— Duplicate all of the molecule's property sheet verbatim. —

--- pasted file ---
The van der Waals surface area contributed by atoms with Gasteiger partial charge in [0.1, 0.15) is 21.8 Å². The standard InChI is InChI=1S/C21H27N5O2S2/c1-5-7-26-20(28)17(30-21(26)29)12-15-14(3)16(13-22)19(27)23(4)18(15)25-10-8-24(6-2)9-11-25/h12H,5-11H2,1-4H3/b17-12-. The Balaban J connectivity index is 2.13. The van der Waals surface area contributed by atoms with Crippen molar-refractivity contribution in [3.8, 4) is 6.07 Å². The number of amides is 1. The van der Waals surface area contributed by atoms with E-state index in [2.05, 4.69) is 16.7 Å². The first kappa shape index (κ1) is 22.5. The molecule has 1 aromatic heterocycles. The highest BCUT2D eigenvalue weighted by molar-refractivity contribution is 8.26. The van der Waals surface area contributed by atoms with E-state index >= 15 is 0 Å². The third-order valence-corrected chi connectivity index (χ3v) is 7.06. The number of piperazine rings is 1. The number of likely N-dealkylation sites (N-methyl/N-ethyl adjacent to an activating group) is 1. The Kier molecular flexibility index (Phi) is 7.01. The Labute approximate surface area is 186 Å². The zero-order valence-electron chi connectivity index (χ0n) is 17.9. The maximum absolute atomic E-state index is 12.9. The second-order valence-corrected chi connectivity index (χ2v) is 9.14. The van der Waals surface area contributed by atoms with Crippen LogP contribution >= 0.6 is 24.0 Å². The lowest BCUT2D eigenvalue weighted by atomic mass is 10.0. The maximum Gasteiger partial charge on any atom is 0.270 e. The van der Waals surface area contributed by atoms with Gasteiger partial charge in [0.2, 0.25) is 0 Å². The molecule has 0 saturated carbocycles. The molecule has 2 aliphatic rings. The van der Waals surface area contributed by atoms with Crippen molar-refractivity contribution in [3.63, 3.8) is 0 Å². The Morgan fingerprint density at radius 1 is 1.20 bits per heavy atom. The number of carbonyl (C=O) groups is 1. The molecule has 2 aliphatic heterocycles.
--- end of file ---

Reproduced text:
The van der Waals surface area contributed by atoms with Gasteiger partial charge in [0.1, 0.15) is 21.8 Å². The standard InChI is InChI=1S/C21H27N5O2S2/c1-5-7-26-20(28)17(30-21(26)29)12-15-14(3)16(13-22)19(27)23(4)18(15)25-10-8-24(6-2)9-11-25/h12H,5-11H2,1-4H3/b17-12-. The Balaban J connectivity index is 2.13. The van der Waals surface area contributed by atoms with Crippen molar-refractivity contribution in [3.8, 4) is 6.07 Å². The number of amides is 1. The van der Waals surface area contributed by atoms with E-state index in [2.05, 4.69) is 16.7 Å². The first kappa shape index (κ1) is 22.5. The molecule has 1 aromatic heterocycles. The highest BCUT2D eigenvalue weighted by molar-refractivity contribution is 8.26. The van der Waals surface area contributed by atoms with E-state index >= 15 is 0 Å². The third-order valence-corrected chi connectivity index (χ3v) is 7.06. The number of piperazine rings is 1. The number of likely N-dealkylation sites (N-methyl/N-ethyl adjacent to an activating group) is 1. The Kier molecular flexibility index (Phi) is 7.01. The Labute approximate surface area is 186 Å². The zero-order valence-electron chi connectivity index (χ0n) is 17.9. The maximum absolute atomic E-state index is 12.9. The second-order valence-corrected chi connectivity index (χ2v) is 9.14. The van der Waals surface area contributed by atoms with Crippen LogP contribution >= 0.6 is 24.0 Å². The lowest BCUT2D eigenvalue weighted by atomic mass is 10.0. The maximum Gasteiger partial charge on any atom is 0.270 e. The van der Waals surface area contributed by atoms with Gasteiger partial charge in [0.2, 0.25) is 0 Å². The molecule has 0 saturated carbocycles. The molecule has 2 aliphatic rings. The van der Waals surface area contributed by atoms with Crippen molar-refractivity contribution in [3.63, 3.8) is 0 Å². The Morgan fingerprint density at radius 1 is 1.20 bits per heavy atom. The number of carbonyl (C=O) groups is 1. The molecule has 2 aliphatic heterocycles.